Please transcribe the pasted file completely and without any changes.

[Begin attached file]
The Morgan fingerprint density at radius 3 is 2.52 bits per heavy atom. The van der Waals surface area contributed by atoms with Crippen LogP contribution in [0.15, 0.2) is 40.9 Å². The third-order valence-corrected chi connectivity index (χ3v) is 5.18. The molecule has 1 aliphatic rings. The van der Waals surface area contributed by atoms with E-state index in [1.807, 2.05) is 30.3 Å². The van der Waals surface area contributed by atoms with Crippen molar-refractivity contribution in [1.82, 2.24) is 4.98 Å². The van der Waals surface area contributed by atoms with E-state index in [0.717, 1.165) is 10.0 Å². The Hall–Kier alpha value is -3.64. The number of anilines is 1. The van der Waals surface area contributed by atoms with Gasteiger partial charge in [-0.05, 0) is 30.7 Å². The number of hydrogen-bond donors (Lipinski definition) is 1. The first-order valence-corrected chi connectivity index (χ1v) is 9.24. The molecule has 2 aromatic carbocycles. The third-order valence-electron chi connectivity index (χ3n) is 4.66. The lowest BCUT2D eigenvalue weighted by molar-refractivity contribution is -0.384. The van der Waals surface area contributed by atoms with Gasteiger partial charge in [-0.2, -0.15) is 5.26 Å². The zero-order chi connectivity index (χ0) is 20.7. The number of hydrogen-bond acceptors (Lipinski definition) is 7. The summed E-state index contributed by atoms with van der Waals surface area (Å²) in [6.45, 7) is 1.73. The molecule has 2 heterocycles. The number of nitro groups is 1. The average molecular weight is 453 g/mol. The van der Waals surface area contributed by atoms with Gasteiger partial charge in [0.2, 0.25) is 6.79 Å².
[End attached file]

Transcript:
The Morgan fingerprint density at radius 3 is 2.52 bits per heavy atom. The van der Waals surface area contributed by atoms with Crippen LogP contribution in [0.15, 0.2) is 40.9 Å². The third-order valence-corrected chi connectivity index (χ3v) is 5.18. The molecule has 1 aliphatic rings. The van der Waals surface area contributed by atoms with E-state index in [1.807, 2.05) is 30.3 Å². The van der Waals surface area contributed by atoms with Crippen molar-refractivity contribution in [1.82, 2.24) is 4.98 Å². The van der Waals surface area contributed by atoms with E-state index in [0.717, 1.165) is 10.0 Å². The Hall–Kier alpha value is -3.64. The number of anilines is 1. The van der Waals surface area contributed by atoms with Gasteiger partial charge in [-0.05, 0) is 30.7 Å². The number of hydrogen-bond donors (Lipinski definition) is 1. The first-order valence-corrected chi connectivity index (χ1v) is 9.24. The molecule has 2 aromatic carbocycles. The third-order valence-electron chi connectivity index (χ3n) is 4.66. The lowest BCUT2D eigenvalue weighted by molar-refractivity contribution is -0.384. The van der Waals surface area contributed by atoms with Gasteiger partial charge in [-0.2, -0.15) is 5.26 Å². The zero-order chi connectivity index (χ0) is 20.7. The number of hydrogen-bond acceptors (Lipinski definition) is 7. The summed E-state index contributed by atoms with van der Waals surface area (Å²) in [6.45, 7) is 1.73. The molecule has 2 heterocycles. The number of nitro groups is 1. The average molecular weight is 453 g/mol. The van der Waals surface area contributed by atoms with Gasteiger partial charge in [0.2, 0.25) is 6.79 Å².